Reality Vs. Myth

Click on each myth below to reveal the real truth


Short-term loans are extremely expensive and have exorbitant interest rates.


Short-term advances are two-week loans – not annual loans. Industry critics often cite payday advances as having a “391 percent Annual Percentage Rate (APR),” which is misleading. The typical fee charged by payday lenders is $15 per $100 borrowed (or a simple 15 percent interest rate) for a duration of two-weeks.

The only way to reach the triple digit APR is to roll the two-week loan over 26 times (a full year). State laws and industry best practices simply do not allow this to happen. Many states do not allow even one rollover. In states that do permit rollovers, OCLA members limit those to four or the state limit – whichever is less.

Even if APR were an accurate representation of the fees associated with a payday advance, the figure pales in comparison to the realistic alternatives considered by consumers:

  • $100 payday advance with a $15 fee = 391% APR
  • $100 bounced check with $56 non-sufficient funds and merchant fees = 1,449% APR
  • $100 credit card balance with a $37 late fee = 965% APR
  • $100 utility bill with $46 late/reconnect fees = 1,203% APR
Short-term loans trap people in a never-ending cycle of debt


There are numerous studies to corroborate the public-policy analysis from Clemson University that concludes, “there is no statistical evidence to support the ‘cycle of debt’ argument often used in passing legislation against payday lending.”

The vast majority of Americans, undeniably, use payday advances responsibly and as intended for short-term use. State regulator reports and public-company filings confirm that more than 90 percent of payday advances are repaid when due and more than 95 percent are ultimately collected. A 2016 survey conducted by Harris Poll and Career Builder found that 50 percent of minimum wage workers say they have to work more than one job to make ends meet. Three-quarters of all employees feel they live paycheck-to-paycheck.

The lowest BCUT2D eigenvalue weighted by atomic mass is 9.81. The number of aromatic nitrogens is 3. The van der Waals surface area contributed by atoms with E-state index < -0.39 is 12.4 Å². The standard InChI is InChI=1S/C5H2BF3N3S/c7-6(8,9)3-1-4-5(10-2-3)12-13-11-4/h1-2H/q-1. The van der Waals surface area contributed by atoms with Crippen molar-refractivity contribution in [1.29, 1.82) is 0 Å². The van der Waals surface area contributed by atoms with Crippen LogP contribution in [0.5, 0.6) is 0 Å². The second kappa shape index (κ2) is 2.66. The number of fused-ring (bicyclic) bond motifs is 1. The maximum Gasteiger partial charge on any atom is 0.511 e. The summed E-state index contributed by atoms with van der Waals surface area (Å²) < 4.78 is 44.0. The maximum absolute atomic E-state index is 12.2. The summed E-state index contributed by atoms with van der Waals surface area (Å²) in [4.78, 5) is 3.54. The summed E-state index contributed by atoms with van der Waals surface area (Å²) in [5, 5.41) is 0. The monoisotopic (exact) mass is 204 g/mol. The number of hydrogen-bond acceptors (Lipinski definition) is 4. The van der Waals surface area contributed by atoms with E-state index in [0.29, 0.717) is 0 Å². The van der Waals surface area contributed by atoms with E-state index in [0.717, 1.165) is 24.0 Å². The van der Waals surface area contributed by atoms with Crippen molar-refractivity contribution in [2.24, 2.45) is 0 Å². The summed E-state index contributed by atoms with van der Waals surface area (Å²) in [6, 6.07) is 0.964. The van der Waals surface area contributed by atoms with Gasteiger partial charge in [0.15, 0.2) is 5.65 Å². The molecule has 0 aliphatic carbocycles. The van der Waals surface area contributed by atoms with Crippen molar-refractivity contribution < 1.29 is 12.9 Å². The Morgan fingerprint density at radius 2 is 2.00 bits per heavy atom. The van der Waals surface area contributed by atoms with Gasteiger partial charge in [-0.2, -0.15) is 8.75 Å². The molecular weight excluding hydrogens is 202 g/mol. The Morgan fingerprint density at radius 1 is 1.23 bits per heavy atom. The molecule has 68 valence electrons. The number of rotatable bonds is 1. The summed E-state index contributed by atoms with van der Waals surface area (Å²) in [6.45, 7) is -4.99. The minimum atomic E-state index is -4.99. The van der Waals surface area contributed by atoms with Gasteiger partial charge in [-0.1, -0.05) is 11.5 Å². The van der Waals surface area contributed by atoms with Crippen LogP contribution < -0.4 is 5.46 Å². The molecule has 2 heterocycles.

State laws and OCLA Best Practices limit the number of times a customer can extend a loan. In most of the 32 states that allow payday lending, rollovers or loan extensions are either limited or prohibited.
Should a customer of a OCLA member company have difficulty paying back a loan when due, for whatever reason, he or she may enter into an extended payment plan that allows the loan to be repaid over a period of additional weeks. This option is provided to customers for any reason – and at no additional cost to the borrower.

Short-term lenders target poor people and minorities.


Increasingly, banks and credit unions are not serving the financial needs of people in these communities. In an effort to identify and quantify the extent to which insured banks outreach, serve, and meet the banking needs of underbanked households, a 2009 FDIC survey looked at the basic banking and other financial services currently offered.

The survey found that while banks are aware of significant underbanked populations in their market areas, they undertook minimal efforts to serve these customers. According to the survey, “73 percent of banks are aware that significant underbanked populations are in their market areas, but less than 18 percent of banks identify expanding services to underbanked individuals as a priority in their business strategy.[1]”

While critics of the industry assign labels to payday advance customers in an attempt to further their political agenda, the fact is that OCLA members provide services to a broad cross-section of Americans because of widespread demand for the product. Just like Home Depot and Costco, payday advance stores are located in population centers that are convenient to where their customers live, work, and shop.

Payday advance customers are typical hardworking adults who may not have savings or disposable income to use as a safety net when unexpected expenses occur. Importantly, an analysis of consumers’ use of payday loans found that 88 percent of customers were satisfied with their last advance.

Here are the facts:

  • 41 percent of payday loan customers earn between $25,000 and $50,000 annually; 39 percent report incomes of $40,000 or more;
  • 53 percent are under 45 years of age; 63 percent have children at home; only 9 percent are 65 or older;
  • 90 percent have a high-school diploma or better, with 54 percent having some college or a degree;
  • 85 percent use other forms of credit; 54 percent have major credit cards; and
  • 100 percent have steady incomes and active checking accounts, both of which are required to receive a payday loan or advance.[2]

[1] FDIC Survey of Banks’ Efforts to Serve the Unbanked and Underbanked: Executive Summary of Survey Findings and Recommendations, February, 2009 – PDF

[2] George Washington University School of Business, Gregory Elliehausen. An Analysis of Consumers’ Use of Payday Loans; January 2009.

Short-term lending fees help make the industry billions in profits.


Small dollar, short-term loans are expensive to originate and maintain, which is one reason most banks do not offer the product. A 1999 Federal Reserve Report found that, regardless the size of a loan, it cost banks $174 to originate a loan application.